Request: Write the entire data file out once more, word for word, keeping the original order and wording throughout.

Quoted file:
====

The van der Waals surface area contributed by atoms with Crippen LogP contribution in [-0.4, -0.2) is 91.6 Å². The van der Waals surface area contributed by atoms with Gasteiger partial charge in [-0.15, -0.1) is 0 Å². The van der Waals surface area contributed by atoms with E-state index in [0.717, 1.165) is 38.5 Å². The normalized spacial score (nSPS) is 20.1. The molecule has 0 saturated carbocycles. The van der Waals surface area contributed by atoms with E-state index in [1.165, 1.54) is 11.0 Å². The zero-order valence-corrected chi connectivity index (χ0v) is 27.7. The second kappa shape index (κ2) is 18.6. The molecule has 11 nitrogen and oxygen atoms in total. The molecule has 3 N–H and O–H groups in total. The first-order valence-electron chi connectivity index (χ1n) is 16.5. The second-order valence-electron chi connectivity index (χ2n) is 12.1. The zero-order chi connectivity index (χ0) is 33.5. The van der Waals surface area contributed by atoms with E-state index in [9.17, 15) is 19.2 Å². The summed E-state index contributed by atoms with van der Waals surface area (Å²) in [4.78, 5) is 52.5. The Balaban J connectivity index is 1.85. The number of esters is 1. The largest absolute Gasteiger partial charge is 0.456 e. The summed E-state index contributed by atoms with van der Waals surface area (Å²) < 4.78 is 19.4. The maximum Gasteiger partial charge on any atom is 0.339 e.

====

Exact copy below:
The van der Waals surface area contributed by atoms with Crippen LogP contribution in [-0.4, -0.2) is 91.6 Å². The van der Waals surface area contributed by atoms with Gasteiger partial charge in [-0.15, -0.1) is 0 Å². The van der Waals surface area contributed by atoms with E-state index in [0.717, 1.165) is 38.5 Å². The normalized spacial score (nSPS) is 20.1. The molecule has 0 saturated carbocycles. The van der Waals surface area contributed by atoms with E-state index in [1.165, 1.54) is 11.0 Å². The zero-order valence-corrected chi connectivity index (χ0v) is 27.7. The second kappa shape index (κ2) is 18.6. The molecule has 11 nitrogen and oxygen atoms in total. The molecule has 3 N–H and O–H groups in total. The first-order valence-electron chi connectivity index (χ1n) is 16.5. The second-order valence-electron chi connectivity index (χ2n) is 12.1. The zero-order chi connectivity index (χ0) is 33.5. The van der Waals surface area contributed by atoms with E-state index in [9.17, 15) is 19.2 Å². The summed E-state index contributed by atoms with van der Waals surface area (Å²) in [4.78, 5) is 52.5. The Balaban J connectivity index is 1.85. The number of esters is 1. The largest absolute Gasteiger partial charge is 0.456 e. The summed E-state index contributed by atoms with van der Waals surface area (Å²) < 4.78 is 19.4. The maximum Gasteiger partial charge on any atom is 0.339 e.